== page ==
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Corsets are undergarments with a variety of usages, including supporting large dress and such. While this is functional for birds and lizards, I feel there is another type of being to consider, that being humanoid frogs

Unlike birds and lizards, which have complete ribcages that encompass the whole torso, frogs have no ribcage at all. In particular, the humanoid frogs in my world have narrow spines, not much wider than that of a human, with shoulder blades and a humanoid pelvis without any ribs, sternum or collarbones. Their torso is otherwise humanoid in shape

Given this, would a full corset aid these frogs with supporting heavy dresses, or would their minimal skeleton make corsets do more harm than good to them?

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    $\begingroup$ I think the biggest issue would be with the compression of the ribcage of a frog, wearing a corset might make them.... Croak... $\endgroup$ Feb 23, 2023 at 21:47
  • $\begingroup$ Just out of curiosity, was this rather bizarre question inspired by the recent (partial?) industry ban on making actresses wear corsets in period costumes? $\endgroup$ Feb 24, 2023 at 0:50
  • $\begingroup$ Why do you never ask about their millinery? I want to know if the Beatrix Potter style bonnets are a goer! $\endgroup$
    – user86462
    Feb 24, 2023 at 9:48
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    $\begingroup$ You can find out yourself by trying to wear a corset on your soft belly instead of your ribcage. $\endgroup$
    – Daron
    Feb 24, 2023 at 16:09
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    $\begingroup$ Does this answer your question? Would Birds Wear Corsets? $\endgroup$
    – elemtilas
    Jun 12, 2023 at 22:41

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Yes, just not well

While frogs' skeletal structure wouldn't be very helpful for supporting the use of a corset, certain corsets could be made to tailor towards this weakness. A corset with perhaps a metal ribcage lining it might allow for the usage of one.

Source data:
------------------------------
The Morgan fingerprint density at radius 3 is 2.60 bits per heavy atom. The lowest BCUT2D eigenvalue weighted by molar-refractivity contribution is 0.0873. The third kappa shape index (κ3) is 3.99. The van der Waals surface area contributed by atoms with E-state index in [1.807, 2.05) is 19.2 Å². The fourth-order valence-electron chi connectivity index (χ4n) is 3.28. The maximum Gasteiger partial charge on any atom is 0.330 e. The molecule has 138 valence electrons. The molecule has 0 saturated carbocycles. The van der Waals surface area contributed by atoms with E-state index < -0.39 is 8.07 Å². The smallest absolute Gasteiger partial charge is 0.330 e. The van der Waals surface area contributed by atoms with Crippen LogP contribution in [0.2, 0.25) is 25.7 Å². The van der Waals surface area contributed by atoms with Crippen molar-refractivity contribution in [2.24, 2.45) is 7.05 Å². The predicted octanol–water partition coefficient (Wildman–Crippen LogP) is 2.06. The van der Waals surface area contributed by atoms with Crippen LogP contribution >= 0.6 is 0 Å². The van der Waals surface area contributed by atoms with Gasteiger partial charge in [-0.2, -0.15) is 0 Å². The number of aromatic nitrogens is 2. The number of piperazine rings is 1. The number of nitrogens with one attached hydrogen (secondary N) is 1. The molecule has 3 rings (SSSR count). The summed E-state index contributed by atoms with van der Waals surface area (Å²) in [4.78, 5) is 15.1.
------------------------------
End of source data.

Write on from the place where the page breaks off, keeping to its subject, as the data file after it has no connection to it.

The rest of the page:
Though, while the frogs might be able to wear the corset, it wouldn't really help to support a dress, on account of the fact that their chest isn't expanded open by a ribcage like humans' are. This would mean that there isn't much more room for the chest to be compressed, constricting however much a corset could form the torso.

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Definitely, but they squish necks, not chests

Who's never watched a 'bodice-ripper'? Those who don't have time for them because they're watching Pride and Prejudice, of course!

Now, as everyone in either of these two groups knows, while corsets are impractical, they do look great. Small waists, large, shapely breasts; you can argue that it we oughtn't like the way they look, but they do. Nuff said. Pride and Prejudice should have been called Enhanced Sexual Dimorphism And Large Country Estates.

Frogs don't have breasts. They're decidedly lacking in that department. Nor are the frog sexes differentiated by waist width. What are frogwomen differentiated by? Their constrained vocal sacs. Female frogs don't have big macho vocal sacs. Instead, they have tiny - and very alluring, from Mr Frogley's perspective - necks.

And that's where frog corsets come in. There's nothing more attractive to Mr Fitzwilliam Darfrog than a corseted female frog neck. With bits bulging out at the top and bottom.

Naturally, this is terrible for breathing and health in general. The frogs don't care, and won't for another two centuries.

I tried putting 'sexy corseted female frog with tiny sacs and bits bulging out of corset, top and bottom, getting choked' into an AI image generator but I feel the results are not good for the moral fibre of this forum. So you will have to imagine it instead.

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Frogs Don't Wear Heavy Clothes

enter image description here